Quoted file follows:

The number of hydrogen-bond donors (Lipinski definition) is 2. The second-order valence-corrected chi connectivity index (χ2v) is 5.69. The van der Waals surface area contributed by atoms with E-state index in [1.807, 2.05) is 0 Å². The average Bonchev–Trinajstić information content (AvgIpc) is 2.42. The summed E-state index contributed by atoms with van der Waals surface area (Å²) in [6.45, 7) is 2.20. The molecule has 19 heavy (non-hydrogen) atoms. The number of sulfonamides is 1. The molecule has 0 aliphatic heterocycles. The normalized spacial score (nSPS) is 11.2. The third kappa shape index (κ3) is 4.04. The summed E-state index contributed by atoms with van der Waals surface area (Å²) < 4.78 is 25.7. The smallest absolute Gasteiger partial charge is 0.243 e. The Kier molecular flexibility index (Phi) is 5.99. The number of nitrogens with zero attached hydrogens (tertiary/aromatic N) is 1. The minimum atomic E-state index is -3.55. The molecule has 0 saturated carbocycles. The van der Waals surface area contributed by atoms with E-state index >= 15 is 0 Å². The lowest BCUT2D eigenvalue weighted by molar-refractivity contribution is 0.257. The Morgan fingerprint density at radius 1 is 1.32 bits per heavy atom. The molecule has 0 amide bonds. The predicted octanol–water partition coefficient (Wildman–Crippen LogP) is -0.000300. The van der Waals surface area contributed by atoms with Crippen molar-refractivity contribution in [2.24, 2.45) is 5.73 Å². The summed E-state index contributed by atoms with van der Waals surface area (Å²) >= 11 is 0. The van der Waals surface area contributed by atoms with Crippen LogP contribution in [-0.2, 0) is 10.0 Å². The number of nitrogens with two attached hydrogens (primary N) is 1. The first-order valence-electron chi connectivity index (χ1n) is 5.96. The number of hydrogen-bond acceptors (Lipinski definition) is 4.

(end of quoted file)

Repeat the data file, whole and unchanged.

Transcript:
The number of hydrogen-bond donors (Lipinski definition) is 2. The second-order valence-corrected chi connectivity index (χ2v) is 5.69. The van der Waals surface area contributed by atoms with E-state index in [1.807, 2.05) is 0 Å². The average Bonchev–Trinajstić information content (AvgIpc) is 2.42. The summed E-state index contributed by atoms with van der Waals surface area (Å²) in [6.45, 7) is 2.20. The molecule has 19 heavy (non-hydrogen) atoms. The number of sulfonamides is 1. The molecule has 0 aliphatic heterocycles. The normalized spacial score (nSPS) is 11.2. The third kappa shape index (κ3) is 4.04. The summed E-state index contributed by atoms with van der Waals surface area (Å²) < 4.78 is 25.7. The smallest absolute Gasteiger partial charge is 0.243 e. The Kier molecular flexibility index (Phi) is 5.99. The number of nitrogens with zero attached hydrogens (tertiary/aromatic N) is 1. The minimum atomic E-state index is -3.55. The molecule has 0 saturated carbocycles. The van der Waals surface area contributed by atoms with E-state index >= 15 is 0 Å². The lowest BCUT2D eigenvalue weighted by molar-refractivity contribution is 0.257. The Morgan fingerprint density at radius 1 is 1.32 bits per heavy atom. The molecule has 0 amide bonds. The predicted octanol–water partition coefficient (Wildman–Crippen LogP) is -0.000300. The van der Waals surface area contributed by atoms with Crippen molar-refractivity contribution in [2.24, 2.45) is 5.73 Å². The summed E-state index contributed by atoms with van der Waals surface area (Å²) >= 11 is 0. The van der Waals surface area contributed by atoms with Crippen LogP contribution in [-0.2, 0) is 10.0 Å². The number of nitrogens with two attached hydrogens (primary N) is 1. The first-order valence-electron chi connectivity index (χ1n) is 5.96. The number of hydrogen-bond acceptors (Lipinski definition) is 4.